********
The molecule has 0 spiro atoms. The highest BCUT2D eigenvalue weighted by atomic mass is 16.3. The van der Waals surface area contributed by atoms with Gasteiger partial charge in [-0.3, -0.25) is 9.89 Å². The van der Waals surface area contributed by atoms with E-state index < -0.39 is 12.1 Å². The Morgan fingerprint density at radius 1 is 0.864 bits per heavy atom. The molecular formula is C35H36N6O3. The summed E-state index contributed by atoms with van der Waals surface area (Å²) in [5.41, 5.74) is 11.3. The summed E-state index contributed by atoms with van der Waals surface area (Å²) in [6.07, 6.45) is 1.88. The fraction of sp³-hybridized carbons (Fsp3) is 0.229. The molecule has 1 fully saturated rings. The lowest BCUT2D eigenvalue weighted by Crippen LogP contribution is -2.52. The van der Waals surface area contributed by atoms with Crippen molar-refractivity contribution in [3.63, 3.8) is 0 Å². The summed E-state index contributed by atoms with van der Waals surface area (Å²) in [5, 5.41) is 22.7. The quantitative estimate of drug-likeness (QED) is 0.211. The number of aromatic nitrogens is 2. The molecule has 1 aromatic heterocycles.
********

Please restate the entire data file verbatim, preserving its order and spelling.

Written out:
The molecule has 0 spiro atoms. The highest BCUT2D eigenvalue weighted by atomic mass is 16.3. The van der Waals surface area contributed by atoms with Gasteiger partial charge in [-0.3, -0.25) is 9.89 Å². The van der Waals surface area contributed by atoms with E-state index < -0.39 is 12.1 Å². The Morgan fingerprint density at radius 1 is 0.864 bits per heavy atom. The molecular formula is C35H36N6O3. The summed E-state index contributed by atoms with van der Waals surface area (Å²) in [5.41, 5.74) is 11.3. The summed E-state index contributed by atoms with van der Waals surface area (Å²) in [6.07, 6.45) is 1.88. The fraction of sp³-hybridized carbons (Fsp3) is 0.229. The molecule has 1 fully saturated rings. The lowest BCUT2D eigenvalue weighted by Crippen LogP contribution is -2.52. The van der Waals surface area contributed by atoms with Crippen molar-refractivity contribution in [3.63, 3.8) is 0 Å². The summed E-state index contributed by atoms with van der Waals surface area (Å²) in [5, 5.41) is 22.7. The quantitative estimate of drug-likeness (QED) is 0.211. The number of aromatic nitrogens is 2. The molecule has 1 aromatic heterocycles.